J Cole Brought A Knife To A Gunfight On ‘7 Minute Drill’

Metro Boomin warned us before he and Future dropped We Don’t Trust You: “Pick a side.”

As J. Cole has learned over the past 12 hours, anyone not firmly on one side of the Drake and Kendrick Lamar divide is liable to get caught in the crossfire. Last night, he dropped Might Delete This Later, a surprise EP of tracks that might have been lauded as another solid offering from the rap vet — or maybe the conversation would be about his troubling (and trite) transphobic bars on “Pi.” But instead, the rap world is buzzing about “7 Minute Drill,” a song from the project where Cole responds to Kendrick’s now infamous verse on Future and Metro Boomin’s “Like That.” The streets are talking — but Cole might not love what they’re saying. 

Cole didn’t spend the whole song on Kendrick but threw what he deemed a “warning shot” at his one-time friend. He employed Jay-Z’s “Takeover” tactic, summing up Kendrick’s catalog: “Your first shit was classic, your last shit was tragic / Your second shit put niggas to sleep, but they gassed it / Your third shit was massive and that was your prime / I was trailin’ right behind and I just now hit mine.” Cole also criticized Kendrick’s sparse release schedule: “He averagin’ one hard verse like every thirty months or somethin’ / If he wasn’t dissin’, then we wouldn’t be discussin’ him.” But then he walked back the vitriol, also rhyming, “don’t make me have to smoke this nigga ’cause I fuck with him,” and on the track’s second beat, produced by T-Minus and Conductor Williams, he admits, “I’m hesitant, I love my brother, but I’m not gonna lie / I’m powered up for real, that shit would feel like swattin’ a fly.” If this was a 106 & Park Freestyle Friday competition, I’d imagine a judge asking Cole if he was actually battling or not. 

Cole’s reference to Jay-Z’s “Takeover” takedown of Nas’ discography ignores the fact that Jay-Z’s 2001 assertion that Nas had “one hot album every ten-year average” was wrong, too — Nas’ Illmatic follow-up It Was Written is a consensus classic. Ditto Kendrick’s To Pimp A Butterfly, which is considered by a notable sect of rap fans to be the best album of the 2010s. But “winning” a battle is about shifting public perception, which means manipulating public talking points you may not even believe. For some artists, it’d make sense to attack Kendrick for the same things that his detractors already knock him for. But for Cole, those same gripes have arguably applied to him even more. Cole says To Pimp A Butterfly “put niggas to sleep,” but the “J. Cole is boring” sentiment has been so loud that he’s fought it all his career. He defended himself in 2013 by saying that “the people who like Soul Plane are probably gonna think Shawshank Redemption is boring.”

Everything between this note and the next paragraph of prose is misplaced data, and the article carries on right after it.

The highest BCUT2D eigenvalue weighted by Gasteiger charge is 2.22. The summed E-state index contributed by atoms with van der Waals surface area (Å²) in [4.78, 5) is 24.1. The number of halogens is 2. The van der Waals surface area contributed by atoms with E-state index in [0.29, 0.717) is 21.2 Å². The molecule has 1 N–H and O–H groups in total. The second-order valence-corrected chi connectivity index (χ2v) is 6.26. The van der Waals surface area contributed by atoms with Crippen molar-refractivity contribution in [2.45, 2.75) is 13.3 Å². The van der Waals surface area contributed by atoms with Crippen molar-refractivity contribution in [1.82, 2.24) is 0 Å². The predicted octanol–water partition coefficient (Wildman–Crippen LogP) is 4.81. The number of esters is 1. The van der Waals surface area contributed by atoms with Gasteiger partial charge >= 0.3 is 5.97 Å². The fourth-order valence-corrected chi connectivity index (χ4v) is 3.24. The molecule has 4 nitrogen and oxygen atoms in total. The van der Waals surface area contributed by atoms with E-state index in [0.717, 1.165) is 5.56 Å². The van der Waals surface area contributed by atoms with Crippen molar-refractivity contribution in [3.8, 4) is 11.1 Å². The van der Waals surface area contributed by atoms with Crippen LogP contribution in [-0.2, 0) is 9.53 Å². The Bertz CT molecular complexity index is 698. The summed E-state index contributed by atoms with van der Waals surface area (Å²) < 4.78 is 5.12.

J. Cole has a history of passive-aggressively referencing other artists in ways that he can later dismiss as constructive criticism if pressed. He also steps close enough to the proverbial line to garner headlines and spur listeners to wonder if he’s taking shots at specific people. He’s done it to Jay-Z on “Rich Niggas,” Kanye West and Wale on “False Prophets,” and Noname on “Snow on Tha Bluff.” The latter track was the biggest backfire, as it amounted to off-base finger-wagging of Noname’s unabashed radicalism (that hit at an inopportune time after the tragic death of activist Oluwatoyin Salau). One has to consider that history when listening to “7 Minute Drill.” It’s clearly a diss, and Cole’s foot is on the line, but he’s not ten toes down. The song’s title alludes to the military’s seven-minute drill, during which officials discuss how to respond to an enemy threat. But it should also be understood that one doesn’t respond to a warning shot with another warning shot; it’s combat time at this point. 


The diss shows that Cole is in a precarious position, caught between two friends. He was just on tour with Drake, and they praise each other on any stage they find themselves on together. And though Cole hasn’t collaborated or been seen publicly with Kendrick in years, he even admits on “7 Minute Drill” that “I love my brother.” Before Future and Metro Boomin’s “Like That,” few would have batted an eye if Cole had gone on tour with Drake and then had Kendrick perform at Dreamville. But times are different. The battle lines have been drawn, and the fans want to see “the big 3” taking major swings. 

Even Drake, who pulled his verse from BFB Packman’s album last week, understands that fans want to hear him go crazy the next time he’s on a song. Cole may have thought he was doing the sensible thing by being measured on “7 Minute Drill,” but rap beef is a toxic, nonsensical arena. Rap fans want to hear artists take it all the way there, not be overly conscientious and almost deferential on the battlefield. If “7 Minute Drill” is in fact a reference to military deliberation, maybe the command decision should’ve been to stand down and not say anything at all. 

First appeared on www.rollingstone.com

Leave a Comment